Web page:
The Zhongyun was a domestically designed plane made from wood and metal. The design resembles a tubular cylinder with a rounded, pointed nose. The Zhongyun series used components taken from scrapped planes, and used American instruments in the cockpit. Zhongyun 1 had three windows on each side of the passenger’s compartment, followed by a door near the tail. This would later change to four windows in the Zhongyun 2, with the last window after the door.
Zhongyun 1 – Initial design powered by two Wright R-975E-3 “Whirlwind” engines. Made from a combination of metal and wood. The sole prototype met an unknown fate, but a replica can be seen in the Beijing Aviation Museum.
Zhongyun 2 – Improved design of the Zhongyun made completely out of metal. It was powered by two Pratt & Whitney R-985 “Wasp Junior” engines. The flaps, ailerons, passenger compartment and the tail wheel was all refined and improved. The landing gears were replaced by the P-40B’s landing gear. The Zhongyun 2 would meet an unknown fate during a test flight by Communist Chinese pilots.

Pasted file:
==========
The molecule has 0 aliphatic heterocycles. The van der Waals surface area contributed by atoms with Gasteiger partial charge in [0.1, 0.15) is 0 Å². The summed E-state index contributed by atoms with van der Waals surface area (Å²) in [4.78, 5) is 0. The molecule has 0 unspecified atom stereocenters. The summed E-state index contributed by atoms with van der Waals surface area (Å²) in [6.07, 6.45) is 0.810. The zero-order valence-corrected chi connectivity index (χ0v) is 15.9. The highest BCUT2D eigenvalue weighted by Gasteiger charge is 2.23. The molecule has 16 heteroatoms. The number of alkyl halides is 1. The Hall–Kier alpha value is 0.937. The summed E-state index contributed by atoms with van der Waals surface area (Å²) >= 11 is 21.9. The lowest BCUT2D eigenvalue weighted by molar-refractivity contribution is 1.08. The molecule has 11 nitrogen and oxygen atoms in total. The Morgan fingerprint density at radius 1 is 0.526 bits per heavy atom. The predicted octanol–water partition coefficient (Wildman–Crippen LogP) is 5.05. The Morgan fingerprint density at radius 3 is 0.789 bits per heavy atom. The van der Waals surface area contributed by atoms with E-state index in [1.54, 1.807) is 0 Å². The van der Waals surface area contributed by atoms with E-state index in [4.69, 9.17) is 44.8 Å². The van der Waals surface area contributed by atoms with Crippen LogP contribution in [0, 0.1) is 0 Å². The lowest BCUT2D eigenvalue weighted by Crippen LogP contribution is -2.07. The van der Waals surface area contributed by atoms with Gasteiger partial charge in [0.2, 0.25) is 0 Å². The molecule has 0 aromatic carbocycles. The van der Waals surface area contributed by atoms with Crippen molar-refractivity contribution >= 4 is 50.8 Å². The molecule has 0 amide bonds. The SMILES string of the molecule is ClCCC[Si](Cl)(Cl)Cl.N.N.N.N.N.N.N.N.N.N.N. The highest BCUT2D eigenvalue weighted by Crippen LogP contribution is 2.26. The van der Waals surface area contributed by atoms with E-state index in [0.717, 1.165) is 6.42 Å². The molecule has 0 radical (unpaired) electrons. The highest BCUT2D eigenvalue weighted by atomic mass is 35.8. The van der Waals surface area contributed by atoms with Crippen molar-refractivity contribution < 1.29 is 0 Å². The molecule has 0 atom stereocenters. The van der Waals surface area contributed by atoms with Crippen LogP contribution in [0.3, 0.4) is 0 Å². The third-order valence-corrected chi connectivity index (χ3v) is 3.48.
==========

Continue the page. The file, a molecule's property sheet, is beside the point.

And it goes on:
Zhongyun Bomber– Shortly after testing the Zhongyun 1, the Chinese realized that this plane had great potential for being a light bomber. However, this never happened due to the Japanese capitulation and lack of funds.
Republic of China – The Republic of China Air Force was the primary operator of the Zhongyun series.
Communist Party of China – The Communist Party of China briefly operated the Zhongyun 2 before it supposedly crashed during a test flight.
51.1 ft / 15.58 m
39.2 ft / 11.95 m
8.7 ft / 2.67 m
2x Wright R-975E-3 “Whirlwind” (450 hp)
6660 lbs / 3021 kg
214 mph / 344 km/h
6940 lbs / 3148 kg
17500 ft / 5334 m
1054 miles / 1696 km
8x Passengers or Cargo
Gang, W., Ming, C. Y., & Wei, Z. (2011). 中国飞机全书. Bei jing: Hang kong gong ye chu ban she.,中國自行設計的第一種雙發運輸機—中運一號及中運二號. (n.d.). Retrieved September 30, 2017., Huang, X. (2012). 中華民國飛機百年尋根. Tai bei shi: Gao shou zhuan ye., Chen, Y., & Liu, W. (1991). Kang Ri zhan zheng shi qi Zhongguo kong jun fei ji. Taipei?: Zhongguo ji yi zhu ban she.